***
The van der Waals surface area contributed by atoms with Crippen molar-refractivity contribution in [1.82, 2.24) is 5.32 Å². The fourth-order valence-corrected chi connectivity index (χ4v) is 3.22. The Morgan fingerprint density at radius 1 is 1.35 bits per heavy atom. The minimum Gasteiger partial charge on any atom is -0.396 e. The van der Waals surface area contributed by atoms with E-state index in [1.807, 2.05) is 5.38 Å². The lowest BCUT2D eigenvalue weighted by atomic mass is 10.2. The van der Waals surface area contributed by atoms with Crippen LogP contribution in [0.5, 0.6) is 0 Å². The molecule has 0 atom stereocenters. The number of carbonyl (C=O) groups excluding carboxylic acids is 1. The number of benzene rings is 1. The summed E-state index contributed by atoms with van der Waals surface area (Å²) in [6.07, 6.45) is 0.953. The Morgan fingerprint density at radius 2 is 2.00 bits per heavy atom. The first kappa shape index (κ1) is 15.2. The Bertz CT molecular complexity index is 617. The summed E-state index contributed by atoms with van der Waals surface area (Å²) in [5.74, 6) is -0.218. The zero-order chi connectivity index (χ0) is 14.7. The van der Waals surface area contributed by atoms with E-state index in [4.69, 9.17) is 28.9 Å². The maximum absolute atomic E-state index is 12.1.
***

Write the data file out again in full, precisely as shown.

The van der Waals surface area contributed by atoms with Crippen molar-refractivity contribution in [1.82, 2.24) is 5.32 Å². The fourth-order valence-corrected chi connectivity index (χ4v) is 3.22. The Morgan fingerprint density at radius 1 is 1.35 bits per heavy atom. The minimum Gasteiger partial charge on any atom is -0.396 e. The van der Waals surface area contributed by atoms with E-state index in [1.807, 2.05) is 5.38 Å². The lowest BCUT2D eigenvalue weighted by atomic mass is 10.2. The van der Waals surface area contributed by atoms with Crippen LogP contribution in [0.5, 0.6) is 0 Å². The molecule has 0 atom stereocenters. The number of carbonyl (C=O) groups excluding carboxylic acids is 1. The number of benzene rings is 1. The summed E-state index contributed by atoms with van der Waals surface area (Å²) in [6.07, 6.45) is 0.953. The Morgan fingerprint density at radius 2 is 2.00 bits per heavy atom. The first kappa shape index (κ1) is 15.2. The Bertz CT molecular complexity index is 617. The summed E-state index contributed by atoms with van der Waals surface area (Å²) in [5.74, 6) is -0.218. The zero-order chi connectivity index (χ0) is 14.7. The van der Waals surface area contributed by atoms with E-state index in [4.69, 9.17) is 28.9 Å². The maximum absolute atomic E-state index is 12.1.